(WASHINGTON) — President Obama and Afghan President Hamid Karzai will meet at the White House Friday to discuss the future of the U.S.-Afghan relationship as the Obama administration readies to draw down its remaining forces after more than a dozen years of war.
Karzai arrived Tuesday for three days of meetings, including his first face-to-face discussion with Obama since last year’s NATO summit. Obama and Karzai also plan to hold a joint news conference Friday.
With the Obama administration poised to withdraw the majority of its roughly 66,000 troops by the end of next year, the meeting is an opportunity for the presidents to take stock of the transition and evaluate the path forward, according to White House officials.
“This is not a visit during which President Obama will be making decisions about U.S. troop levels in the immediate future,” Deputy National Security Adviser For Strategic Communications Ben Rhodes told reporters on a conference call Tuesday. The president will make that decision in the “coming months.”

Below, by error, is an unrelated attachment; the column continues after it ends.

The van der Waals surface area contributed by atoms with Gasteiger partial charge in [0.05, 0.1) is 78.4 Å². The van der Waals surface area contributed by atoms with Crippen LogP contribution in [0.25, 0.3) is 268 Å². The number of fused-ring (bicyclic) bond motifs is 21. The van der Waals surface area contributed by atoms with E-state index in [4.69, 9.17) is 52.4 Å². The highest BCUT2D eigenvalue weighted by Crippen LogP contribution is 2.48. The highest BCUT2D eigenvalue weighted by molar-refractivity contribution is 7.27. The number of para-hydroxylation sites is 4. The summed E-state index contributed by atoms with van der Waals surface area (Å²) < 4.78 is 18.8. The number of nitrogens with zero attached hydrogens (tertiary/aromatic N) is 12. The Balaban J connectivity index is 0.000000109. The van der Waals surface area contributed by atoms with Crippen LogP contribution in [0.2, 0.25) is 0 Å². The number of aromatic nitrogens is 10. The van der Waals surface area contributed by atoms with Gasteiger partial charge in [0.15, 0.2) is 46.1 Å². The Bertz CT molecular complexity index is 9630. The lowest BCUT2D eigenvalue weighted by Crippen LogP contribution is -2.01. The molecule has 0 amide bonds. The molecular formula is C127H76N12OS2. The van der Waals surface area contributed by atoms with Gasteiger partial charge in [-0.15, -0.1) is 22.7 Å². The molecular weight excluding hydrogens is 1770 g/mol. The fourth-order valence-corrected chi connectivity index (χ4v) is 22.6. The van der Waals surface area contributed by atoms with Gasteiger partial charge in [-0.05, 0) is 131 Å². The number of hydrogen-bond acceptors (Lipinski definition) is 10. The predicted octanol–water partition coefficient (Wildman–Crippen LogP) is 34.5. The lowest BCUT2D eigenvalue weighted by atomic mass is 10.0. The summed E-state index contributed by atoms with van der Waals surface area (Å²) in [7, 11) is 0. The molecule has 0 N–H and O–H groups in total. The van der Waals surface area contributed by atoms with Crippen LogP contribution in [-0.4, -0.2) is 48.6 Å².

The administration has suggested keeping less than 10,000 troops in Afghanistan after the combat mission ends after next year. That number is far fewer than the 20,000 originally proposed by Gen. John Allen, the top NATO commander in Afghanistan.
According to Rhodes, the administration has not ruled out the “zero option” of leaving no U.S. troops on the ground after 2014. “We’re not guided by the goal of a certain number of U.S. troops in the country,” Rhodes stressed.
In addition to the transition, Karzai and Obama are expected to discuss the nature of U.S. support for Afghanistan beyond 2014, which would focus on the training and equipping of Afghan security forces and counterterrorism efforts against al Qaeda. The U.S. and Afghan governments are working on a Bilateral Security Agreement to accomplish these goals.
“We want to have an Afghan partner that is capable of standing on its own, with our support, again, and denying safe haven and having the capability to take the lead for its own security and for the future of the Afghan people,” Rhodes said.
The timeline set by the U.S. and Afghan governments requires an agreement for a post-2014 Bilateral Security Agreement be reached by November at the latest.
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